Meat will be the star on a menu that’s divided into three parts: mains, such as choice cuts from the grill, rotisserie items, burgers and sandwiches; delicious sides like wild mushrooms, seasonal legumes and salads; and a selection of freshly cut cheeses and cold meats. As in the team’s other restaurants, local products hold pride of place: creamy galotyri cheese from Karditsa, mortadella and sausages made from Greek black pigs, beef from Greek Steppe cattle and dairy products from Naxos, to name but a few. The wine list will comprise around 80 lesser-known labels from important Greek wineries, while there will also be cocktails, both signature and classics. The bar will be run by Kostas Papakonstantinou, while Kyriaki Molyndri promises excellent service on the floor.
Info: Corner of Praxitelous and Aghiou Markou Streets
JUICY GRILL –Legendary burgers coming to town
Almost everyone has a friend or acquaintance who has stood in line for a burger from Juicy Grill; yes, I confess, I, too, have been among them. Fans of the classic treat have it high up in their ranking of Athenian burger joints. The first Juicy Grill location was opened in the northern suburb of Holargos in 2011 by Dimosthenis Kouvarakis, a professional with the experience of a three-year stint in the United States and a trove of insider knowledge acquired since childhood at the family butcher stall in Piraeus’ central food market to draw upon. He knows the job and the industry, and he also knows meat, which explains how his small venture became so popular. In 2019, he expanded into a much bigger space in the same area. “It was something I needed to do; I owed it to my diners for all the hours they had waited in line or the times when we simply could not serve more people because of limited space,” Kouvarakis says.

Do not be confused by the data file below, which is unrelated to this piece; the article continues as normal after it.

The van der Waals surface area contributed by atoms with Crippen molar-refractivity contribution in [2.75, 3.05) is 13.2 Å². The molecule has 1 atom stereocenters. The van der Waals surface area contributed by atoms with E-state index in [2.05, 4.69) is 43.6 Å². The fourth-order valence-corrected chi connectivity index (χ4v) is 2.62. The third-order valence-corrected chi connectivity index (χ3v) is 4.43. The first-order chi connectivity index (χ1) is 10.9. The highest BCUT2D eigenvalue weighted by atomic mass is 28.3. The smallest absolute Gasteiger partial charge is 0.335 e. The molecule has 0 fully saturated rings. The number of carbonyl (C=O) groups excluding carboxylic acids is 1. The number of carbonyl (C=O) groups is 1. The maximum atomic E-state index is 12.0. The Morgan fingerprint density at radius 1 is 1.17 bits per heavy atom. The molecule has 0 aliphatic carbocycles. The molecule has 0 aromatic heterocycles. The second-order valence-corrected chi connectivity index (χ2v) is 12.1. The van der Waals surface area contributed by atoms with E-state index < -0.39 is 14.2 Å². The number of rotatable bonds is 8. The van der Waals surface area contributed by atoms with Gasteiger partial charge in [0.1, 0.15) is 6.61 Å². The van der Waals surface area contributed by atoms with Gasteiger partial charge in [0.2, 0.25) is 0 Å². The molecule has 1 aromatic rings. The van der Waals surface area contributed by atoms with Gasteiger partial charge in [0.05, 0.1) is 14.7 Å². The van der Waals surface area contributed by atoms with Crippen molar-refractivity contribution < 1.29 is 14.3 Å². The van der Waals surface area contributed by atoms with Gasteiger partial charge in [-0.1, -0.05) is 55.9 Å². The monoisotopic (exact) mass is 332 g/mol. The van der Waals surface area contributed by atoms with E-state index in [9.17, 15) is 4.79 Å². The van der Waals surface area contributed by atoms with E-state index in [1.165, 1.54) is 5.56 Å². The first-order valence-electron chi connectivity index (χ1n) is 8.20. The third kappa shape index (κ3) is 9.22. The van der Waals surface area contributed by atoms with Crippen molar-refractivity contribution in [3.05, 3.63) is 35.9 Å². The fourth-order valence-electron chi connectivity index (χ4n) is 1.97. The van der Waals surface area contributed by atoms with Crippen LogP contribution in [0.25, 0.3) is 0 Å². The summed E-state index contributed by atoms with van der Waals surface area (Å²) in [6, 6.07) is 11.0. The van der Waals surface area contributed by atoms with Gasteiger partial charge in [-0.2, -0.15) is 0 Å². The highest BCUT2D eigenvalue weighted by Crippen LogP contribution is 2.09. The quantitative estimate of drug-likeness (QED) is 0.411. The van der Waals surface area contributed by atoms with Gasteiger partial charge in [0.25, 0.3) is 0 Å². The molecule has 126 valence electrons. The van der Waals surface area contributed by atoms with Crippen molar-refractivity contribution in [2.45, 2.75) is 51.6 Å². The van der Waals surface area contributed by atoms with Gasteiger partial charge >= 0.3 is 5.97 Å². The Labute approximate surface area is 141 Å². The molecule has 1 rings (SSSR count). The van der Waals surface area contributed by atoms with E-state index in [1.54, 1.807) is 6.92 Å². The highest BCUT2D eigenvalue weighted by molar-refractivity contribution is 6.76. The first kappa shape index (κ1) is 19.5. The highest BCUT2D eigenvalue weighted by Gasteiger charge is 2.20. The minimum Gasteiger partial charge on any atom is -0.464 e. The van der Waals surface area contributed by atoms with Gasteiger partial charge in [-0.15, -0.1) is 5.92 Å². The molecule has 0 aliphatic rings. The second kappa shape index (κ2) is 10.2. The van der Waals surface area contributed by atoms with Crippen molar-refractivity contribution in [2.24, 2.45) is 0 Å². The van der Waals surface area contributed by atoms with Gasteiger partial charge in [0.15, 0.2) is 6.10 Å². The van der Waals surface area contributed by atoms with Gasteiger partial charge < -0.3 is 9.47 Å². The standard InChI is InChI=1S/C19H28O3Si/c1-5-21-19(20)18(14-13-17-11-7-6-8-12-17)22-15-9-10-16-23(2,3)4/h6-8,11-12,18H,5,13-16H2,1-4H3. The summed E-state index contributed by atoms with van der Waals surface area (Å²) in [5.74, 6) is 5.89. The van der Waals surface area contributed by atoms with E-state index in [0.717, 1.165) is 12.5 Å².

The first franchise outlet, in Lebanon, is already a fact and while Kouvarakis was uncomfortable with the idea of expanding further, the possibility of a great partnership in a new neighborhood soon brought him around. The newest Juicy Grill, for which Kouvarakis has partnered up with Lefteris Georgopolos (of Clumsies, Odori, Theory Bar and more), has opened in central Athens, on the pedestrianized strip of Agion Theodoron Square. The space used to be an all-day café-bar, so the infrastructure is there, but the rent is on a completely different scale in central Athens than it is in Holargos. However, thanks to the amazing brand he’s developed with Juicy Grill and to the privileged location, the risk is not that great. “The neighborhood is on the cusp of development, and we have a lot of faith in the people in the center and in Athens’ dynamic. Mainly though, I feel confident because I know that my food is not junk,” Kouvarakis says.